Year C 33rd Sunday in Ordinary Time

Mal 4:1-2; 2 Thess. 3:7-12; Lk. 21:5-19
Today’s readings speak to us about the need for endurance. During the First Reading, we heard of the necessity to endure in righteousness. In the Second Reading, we heard of the necessity to endure in our imitation of the
saints. And in the Gospel Reading, we heard of the necessity to endure in our living faith. To summarize all of this, we must persevere in our living faith through righteousness and the imitation of the saints.

Endurance is a great virtue. But rarely people possess it. We often choose the easy path and give at the start or after a little while.
There are many people who proved that endurance will lead to great success.
Born on November 17, 1906, in Japan, Soichiro was the only child of a traditional working family. His mother was a weaver and father used to run a bicycle repair business.
In 1938, Mr Honda was a poor student who had a dream of designing a piston ring that he would sell to any manufacture for Toyota Corporation. Every day he would go to school, and all night long he would work on his design, up to his elbows in grease. He spent what little money he had on his project, and it still wasn't finished. Finally, he hocked his wife's jewellery to continue.
After years of effort he finally designed the piston ring he was sure Toyota would buy. When he took it to them, they rejected it. He was sent back to school to suffer the humiliation of his teachers' and friends' telling him what an idiot he was for designing such a ridiculous gadget.
Finally he built his factory and was finally able to produce his piston rings. During the war, the United States bombed his factory, destroying most of it. Finally, an earthquake levelled his factory. He decided to write a letter to every single bicycle - shop owner in Japan, telling them that he thought he had the solution for getting Japan moving again, that his motorbike would be cheap and would help people get what they needed to go. Then he wrote 18000 letters asking them to invest. Of the 18,000 bicycle - shop owners who received a letter, 3,000 gave Mr Honda money, and he manufactured his first shipment.
Today, Mr Honda's company is one of the most successful in the world. Honda Corporation now employs over 100,000 people and outsells almost all cars.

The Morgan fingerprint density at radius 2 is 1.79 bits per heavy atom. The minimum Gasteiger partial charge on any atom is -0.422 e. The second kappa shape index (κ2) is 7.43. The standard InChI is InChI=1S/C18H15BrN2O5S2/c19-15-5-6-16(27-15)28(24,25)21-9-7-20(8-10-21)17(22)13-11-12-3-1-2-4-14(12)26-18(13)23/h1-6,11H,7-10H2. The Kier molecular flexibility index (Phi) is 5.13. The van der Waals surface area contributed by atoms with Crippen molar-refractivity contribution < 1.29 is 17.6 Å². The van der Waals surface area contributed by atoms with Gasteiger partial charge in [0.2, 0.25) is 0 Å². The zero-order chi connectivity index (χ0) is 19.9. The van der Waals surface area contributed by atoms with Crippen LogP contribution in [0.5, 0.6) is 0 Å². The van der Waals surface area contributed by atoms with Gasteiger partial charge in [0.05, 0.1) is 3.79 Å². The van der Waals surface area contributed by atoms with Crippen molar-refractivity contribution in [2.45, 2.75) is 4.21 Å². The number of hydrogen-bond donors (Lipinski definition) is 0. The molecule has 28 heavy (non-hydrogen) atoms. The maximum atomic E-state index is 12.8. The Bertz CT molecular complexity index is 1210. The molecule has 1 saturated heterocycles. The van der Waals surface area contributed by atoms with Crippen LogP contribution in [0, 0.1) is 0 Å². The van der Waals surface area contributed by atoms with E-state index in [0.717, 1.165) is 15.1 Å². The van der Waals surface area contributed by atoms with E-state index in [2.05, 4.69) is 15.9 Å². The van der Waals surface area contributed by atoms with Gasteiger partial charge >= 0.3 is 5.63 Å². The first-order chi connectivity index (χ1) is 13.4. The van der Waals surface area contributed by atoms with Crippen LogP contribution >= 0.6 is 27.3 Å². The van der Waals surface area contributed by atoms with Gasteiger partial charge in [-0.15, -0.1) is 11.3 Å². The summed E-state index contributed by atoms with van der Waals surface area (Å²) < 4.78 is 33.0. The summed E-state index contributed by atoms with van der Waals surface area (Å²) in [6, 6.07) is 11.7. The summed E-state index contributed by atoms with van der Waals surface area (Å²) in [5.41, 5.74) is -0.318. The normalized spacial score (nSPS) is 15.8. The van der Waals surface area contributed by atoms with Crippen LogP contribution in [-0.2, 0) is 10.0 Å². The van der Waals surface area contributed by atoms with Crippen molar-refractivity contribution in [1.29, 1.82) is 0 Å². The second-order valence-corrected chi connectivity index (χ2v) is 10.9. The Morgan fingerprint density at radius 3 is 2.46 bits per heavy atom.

Honda’s humble beginning, persistence and determination made him one of the most powerful and influential businessmen of twentieth century. His story is known to be the most inspirational story that teaches us about the power of endurance.
In today’s Gospel passage Jesus speaks about endurance in Spiritual life.
 We have a great ancestral history of people who won their crowns by their endurance. The history starts with the first martyr Stephen, extends through the period of persecution to the modern times.
Jesus told his listeners, 'Nation will rise against nation, and kingdom against kingdom; there will be great earthquakes, and in various places famines and plagues; and there will be dreadful portents and great signs from heaven. But before all this occurs, they will arrest you and persecute you; they will hand you over to synagogues and prisons, and you will be brought before kings and governors because of my name. This will give you an opportunity to testify. So make up your minds not to prepare your defence in advance; for I will give you words and a wisdom that none of your opponents will be able to withstand or contradict.

You will be betrayed even by parents, by brothers and sisters, and by relatives and friends; and they will put some of you to death. You will be hated by all because of my name. But not a hair of your head will perish. By your endurance you will gain your souls.'" [Lk. 21:5-19]
Today the church calls us to endure in our faith by doing good works. The challenges that we face are many today. As science and technology evolve the challenges to faith also take new forms. Internet has brought knowledge to the finger tips. Media brings to home screens hourly updates of what is happening around. Unfiltered exposure of the children to them does more harm to them. It derails their thoughts and displaces their value systems. They become insensitive to the feelings and needs of the others.
It is very important that we are conscious of what we are. I like to share with you a good message some sent to me. Once a child asked his mother, “Mom, How much is my life worth?” She said, “That is a big question.” She gave him a stone and said, “Find out the value of that stone. When you are done return home. Then I will answer your question” He visited a grocery shop and asked, “Sir, can you tell me how much this stone cost?” He examined the stone and replied. “I do not know little man. I can give you a banana for it.” Then he visited a museum and enquired how the museum would pay for the stone. He replied that they did not need one of these in their collection. Then he met jeweller and showed the stone. The man said, “The gem you have here, is the most perfect gem I have ever seen. I can’t tell the price of it. To me it appears priceless.”
He returned home and asked his mother, “How much is it actually worth? And what does have to do with the value of my life? ”
Mother said, “People will value you based on their level of information and their belief in you. But that does not change you. You are priceless. Remember to surround yourself with people who value you just like the jeweller valued that gem, with love, care and affection. Because you are truly priceless.” We are all priceless and God cares for each one of us.
To enhance the value of endurance in spiritual life we have to surround ourselves with those who cherish Christian values – love care and affection.  It will help us to transform ourselves and impart our value system to others. Hence we will be able to say with St Paul, I have fought the good fight, I have finished the race, I have kept the faith” (2 Tim.4:7).